Brendan are there any interviews of you (as interviewee) available on the web? I have done a google and haven't found any, not anywhere including at Fantastic Metropolis. Or have you not done any?
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Brendan
Posted on Friday, May 27, 2005 - 07:18 am:   

Hi James.

No, no interviews out there that I know of either.

Brendan
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Brendan
Posted on Saturday, June 04, 2005 - 06:40 am:   

For those into food fantasy, my story "Escargot" is currently on-line at: http://www.californiawineandfood.com/
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Brendan
Posted on Wednesday, June 08, 2005 - 01:14 am:   

James -

Here is a sort of mini-interview. Well, anyhow, some questions posed by Jeff Vandermeer:

http://vanderworld.blogspot.com/2005/06/brendan-connells-new-book-and-ordering.h tml
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Brendan
Posted on Tuesday, June 14, 2005 - 11:41 am:   

I just got a copy of "Littoral", a nice little Essex based poetry journal.

It has a poem of mine in it called "Cold"
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Brendan
Posted on Tuesday, June 14, 2005 - 12:31 pm:   

And if anyone is interested in reading my story Kinshasa (a Metrophilia):

http://e.1asphost.com/Safiyah/heavyglow/connell.kinshasha.htm
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Brendan
Posted on Friday, June 17, 2005 - 04:33 pm:   

A poem of mine, Bread, has just been added to this site:

http://www.getunderground.com
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Brendan
Posted on Saturday, June 18, 2005 - 05:25 am:   

Another poem of mine, "Returning", was just published in a poetry journal out of Berkeley called Poetalk.
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Brendan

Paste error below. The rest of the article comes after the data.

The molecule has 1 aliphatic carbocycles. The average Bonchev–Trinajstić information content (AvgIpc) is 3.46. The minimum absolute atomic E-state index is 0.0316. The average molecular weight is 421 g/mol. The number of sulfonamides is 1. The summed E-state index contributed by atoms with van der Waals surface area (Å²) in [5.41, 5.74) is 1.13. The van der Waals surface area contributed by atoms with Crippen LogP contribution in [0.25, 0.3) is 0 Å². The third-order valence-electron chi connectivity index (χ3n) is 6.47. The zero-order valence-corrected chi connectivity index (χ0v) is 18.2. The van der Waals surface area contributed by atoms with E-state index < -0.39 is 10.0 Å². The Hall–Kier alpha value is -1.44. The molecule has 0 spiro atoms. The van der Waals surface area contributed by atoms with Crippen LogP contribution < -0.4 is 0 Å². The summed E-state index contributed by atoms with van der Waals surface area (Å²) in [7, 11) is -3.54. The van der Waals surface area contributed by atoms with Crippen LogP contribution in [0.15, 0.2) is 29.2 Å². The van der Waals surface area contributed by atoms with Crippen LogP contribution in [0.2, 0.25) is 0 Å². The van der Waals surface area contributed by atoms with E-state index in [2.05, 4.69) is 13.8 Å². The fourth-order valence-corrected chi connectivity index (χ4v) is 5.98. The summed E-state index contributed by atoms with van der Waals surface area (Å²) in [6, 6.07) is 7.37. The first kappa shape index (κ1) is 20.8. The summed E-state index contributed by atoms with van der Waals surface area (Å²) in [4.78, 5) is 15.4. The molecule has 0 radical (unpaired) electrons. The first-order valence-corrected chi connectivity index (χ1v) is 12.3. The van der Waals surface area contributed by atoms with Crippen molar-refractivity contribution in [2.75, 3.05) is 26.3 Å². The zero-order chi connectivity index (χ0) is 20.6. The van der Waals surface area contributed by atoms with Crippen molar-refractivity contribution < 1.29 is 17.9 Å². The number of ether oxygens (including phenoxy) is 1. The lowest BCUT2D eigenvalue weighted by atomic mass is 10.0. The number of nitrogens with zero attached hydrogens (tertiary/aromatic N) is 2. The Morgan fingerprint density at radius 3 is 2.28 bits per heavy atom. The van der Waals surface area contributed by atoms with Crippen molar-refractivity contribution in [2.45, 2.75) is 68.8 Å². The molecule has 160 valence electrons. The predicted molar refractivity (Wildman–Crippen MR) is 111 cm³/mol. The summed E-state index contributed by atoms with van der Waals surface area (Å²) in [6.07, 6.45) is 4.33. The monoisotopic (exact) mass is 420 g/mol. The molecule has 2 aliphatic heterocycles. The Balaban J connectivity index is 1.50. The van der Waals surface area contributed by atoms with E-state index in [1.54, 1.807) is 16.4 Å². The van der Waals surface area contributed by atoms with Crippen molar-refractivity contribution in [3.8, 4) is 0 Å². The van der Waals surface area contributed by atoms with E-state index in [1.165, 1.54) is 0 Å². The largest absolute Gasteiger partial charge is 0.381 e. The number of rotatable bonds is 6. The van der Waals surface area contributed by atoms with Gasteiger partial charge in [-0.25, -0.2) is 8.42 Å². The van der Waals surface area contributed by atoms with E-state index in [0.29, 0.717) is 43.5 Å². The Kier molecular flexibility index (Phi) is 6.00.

Posted on Tuesday, June 21, 2005 - 10:41 pm:   

My short story "Collapsing Claude" is to be published next year in a Greek magazine called "Cosmic Dimension".
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Brendan
Posted on Monday, June 27, 2005 - 12:48 am:   

I just got a copy of The Deconstruction Quarterly, which has a piece of mine called "Carthage".
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Brendan
Posted on Monday, July 04, 2005 - 04:47 pm:   

My short story "The Skin Collector" will be translated and published in the French magazine Le Calepin Jaune in September.
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Brendan
Posted on Saturday, July 23, 2005 - 05:26 pm:   

A story of mine titled "Lake Success" will run in issue 61 of Adbusters.
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Phillip I. Darconi
Posted on Friday, July 29, 2005 - 09:45 am:   

"Collapsing Claude" sounds fascinating. Can you perhaps post it here?
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Brendan
Posted on Friday, July 29, 2005 - 04:33 pm:   

Hi Phillip,

Well, this story is also slated for publication in October (I think), in my collection The Life of Polycrates and Other Stories for Antiquated Children. So, the publisher might not like me posting the whole story here. I will give you the first chapter though:

Collapsing Claude

I.

The sun had already gone down; the lake was a dark, glassy sheet; the branches of the tree by which he stood dripped down into the water and a few pieces of driftwood and trash floated near the bank. Claude was still; he inhaled the breath of the flowers in the gardens behind him; watched the lights appear on the opposite shore; and things sank into night. He lit a cigarette and walked along the path, with the lake to his right. Twelve years of his life of twenty-nine he had spent endeavouring to put himself in certain situations; behind closed doors; in scented or filthy chambers; to experience the snorting adventures of a hog. He worked in a bank, and though not rich, certainly made a decent living.

He walked slowly, erect, stiffly. A nebulous patch, an obvious quantity of female, rose up from a park bench to one side. He stopped. The creature moved on in front of him. Claude proceeded, automatically to tail, now truly savouring that flavour of smoke in which he bathed his tongue. The serpent looked back (only the slightest exposure of facial flesh); then turned, some scarf over head, throat and mouth sheltered, shadow of trees and black blankness of night.

“Are you following me?”

“Yes.”

A pause.

“Who are you?”

“A man named Claude.”

Another pause.

“Ok then . . . A woman named Mirta.”

“Do we need to know anything else?”